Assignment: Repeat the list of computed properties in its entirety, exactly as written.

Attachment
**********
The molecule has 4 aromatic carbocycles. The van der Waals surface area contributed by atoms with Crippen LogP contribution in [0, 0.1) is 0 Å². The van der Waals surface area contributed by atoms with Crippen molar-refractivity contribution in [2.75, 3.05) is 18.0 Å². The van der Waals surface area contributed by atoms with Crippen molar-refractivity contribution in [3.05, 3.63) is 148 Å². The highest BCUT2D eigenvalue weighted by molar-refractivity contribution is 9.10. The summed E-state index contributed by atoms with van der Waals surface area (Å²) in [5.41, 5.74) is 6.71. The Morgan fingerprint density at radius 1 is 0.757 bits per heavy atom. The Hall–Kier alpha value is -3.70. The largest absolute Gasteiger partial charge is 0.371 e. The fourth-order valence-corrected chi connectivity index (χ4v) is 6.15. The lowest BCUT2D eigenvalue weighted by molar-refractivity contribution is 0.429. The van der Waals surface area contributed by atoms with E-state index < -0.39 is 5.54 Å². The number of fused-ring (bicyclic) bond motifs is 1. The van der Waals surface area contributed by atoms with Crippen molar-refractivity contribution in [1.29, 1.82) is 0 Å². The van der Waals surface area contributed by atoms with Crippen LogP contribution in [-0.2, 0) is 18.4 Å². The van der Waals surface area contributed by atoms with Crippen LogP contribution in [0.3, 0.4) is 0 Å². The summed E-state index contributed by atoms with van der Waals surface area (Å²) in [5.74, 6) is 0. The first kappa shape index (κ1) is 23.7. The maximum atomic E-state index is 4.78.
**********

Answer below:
The molecule has 4 aromatic carbocycles. The van der Waals surface area contributed by atoms with Crippen LogP contribution in [0, 0.1) is 0 Å². The van der Waals surface area contributed by atoms with Crippen molar-refractivity contribution in [2.75, 3.05) is 18.0 Å². The van der Waals surface area contributed by atoms with Crippen molar-refractivity contribution in [3.05, 3.63) is 148 Å². The highest BCUT2D eigenvalue weighted by molar-refractivity contribution is 9.10. The summed E-state index contributed by atoms with van der Waals surface area (Å²) in [5.41, 5.74) is 6.71. The Morgan fingerprint density at radius 1 is 0.757 bits per heavy atom. The Hall–Kier alpha value is -3.70. The largest absolute Gasteiger partial charge is 0.371 e. The fourth-order valence-corrected chi connectivity index (χ4v) is 6.15. The lowest BCUT2D eigenvalue weighted by molar-refractivity contribution is 0.429. The van der Waals surface area contributed by atoms with E-state index < -0.39 is 5.54 Å². The number of fused-ring (bicyclic) bond motifs is 1. The van der Waals surface area contributed by atoms with Crippen molar-refractivity contribution in [1.29, 1.82) is 0 Å². The van der Waals surface area contributed by atoms with Crippen LogP contribution in [-0.2, 0) is 18.4 Å². The van der Waals surface area contributed by atoms with Crippen LogP contribution in [0.3, 0.4) is 0 Å². The summed E-state index contributed by atoms with van der Waals surface area (Å²) in [5.74, 6) is 0. The first kappa shape index (κ1) is 23.7. The maximum atomic E-state index is 4.78.